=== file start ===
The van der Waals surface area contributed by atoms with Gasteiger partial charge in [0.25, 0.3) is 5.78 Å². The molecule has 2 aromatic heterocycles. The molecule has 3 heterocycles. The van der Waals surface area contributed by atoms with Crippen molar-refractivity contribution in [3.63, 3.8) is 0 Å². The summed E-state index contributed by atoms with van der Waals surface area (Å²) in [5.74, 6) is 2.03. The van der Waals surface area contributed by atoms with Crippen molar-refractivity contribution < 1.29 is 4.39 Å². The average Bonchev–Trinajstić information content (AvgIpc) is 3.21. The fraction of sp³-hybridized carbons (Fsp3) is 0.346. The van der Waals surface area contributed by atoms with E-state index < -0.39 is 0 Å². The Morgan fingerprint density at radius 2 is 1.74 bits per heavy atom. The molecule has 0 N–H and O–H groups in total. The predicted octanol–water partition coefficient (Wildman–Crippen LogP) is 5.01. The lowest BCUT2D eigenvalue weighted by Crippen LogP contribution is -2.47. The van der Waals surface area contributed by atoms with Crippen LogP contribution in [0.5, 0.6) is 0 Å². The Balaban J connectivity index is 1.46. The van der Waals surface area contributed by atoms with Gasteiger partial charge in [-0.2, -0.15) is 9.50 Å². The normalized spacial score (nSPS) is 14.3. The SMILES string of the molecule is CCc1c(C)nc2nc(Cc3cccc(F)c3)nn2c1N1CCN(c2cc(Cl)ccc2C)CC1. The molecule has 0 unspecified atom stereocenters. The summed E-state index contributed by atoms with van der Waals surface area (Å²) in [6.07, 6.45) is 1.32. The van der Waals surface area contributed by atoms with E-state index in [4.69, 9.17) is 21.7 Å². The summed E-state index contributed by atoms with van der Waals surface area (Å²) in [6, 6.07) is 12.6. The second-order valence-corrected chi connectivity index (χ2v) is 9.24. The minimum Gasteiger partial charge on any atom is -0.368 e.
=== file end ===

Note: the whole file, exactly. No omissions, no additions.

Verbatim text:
The van der Waals surface area contributed by atoms with Gasteiger partial charge in [0.25, 0.3) is 5.78 Å². The molecule has 2 aromatic heterocycles. The molecule has 3 heterocycles. The van der Waals surface area contributed by atoms with Crippen molar-refractivity contribution in [3.63, 3.8) is 0 Å². The summed E-state index contributed by atoms with van der Waals surface area (Å²) in [5.74, 6) is 2.03. The van der Waals surface area contributed by atoms with Crippen molar-refractivity contribution < 1.29 is 4.39 Å². The average Bonchev–Trinajstić information content (AvgIpc) is 3.21. The fraction of sp³-hybridized carbons (Fsp3) is 0.346. The van der Waals surface area contributed by atoms with E-state index < -0.39 is 0 Å². The Morgan fingerprint density at radius 2 is 1.74 bits per heavy atom. The molecule has 0 N–H and O–H groups in total. The predicted octanol–water partition coefficient (Wildman–Crippen LogP) is 5.01. The lowest BCUT2D eigenvalue weighted by Crippen LogP contribution is -2.47. The van der Waals surface area contributed by atoms with Crippen LogP contribution in [0.5, 0.6) is 0 Å². The Balaban J connectivity index is 1.46. The van der Waals surface area contributed by atoms with Gasteiger partial charge in [-0.2, -0.15) is 9.50 Å². The normalized spacial score (nSPS) is 14.3. The SMILES string of the molecule is CCc1c(C)nc2nc(Cc3cccc(F)c3)nn2c1N1CCN(c2cc(Cl)ccc2C)CC1. The molecule has 0 unspecified atom stereocenters. The summed E-state index contributed by atoms with van der Waals surface area (Å²) in [6.07, 6.45) is 1.32. The van der Waals surface area contributed by atoms with E-state index in [4.69, 9.17) is 21.7 Å². The summed E-state index contributed by atoms with van der Waals surface area (Å²) in [6, 6.07) is 12.6. The second-order valence-corrected chi connectivity index (χ2v) is 9.24. The minimum Gasteiger partial charge on any atom is -0.368 e.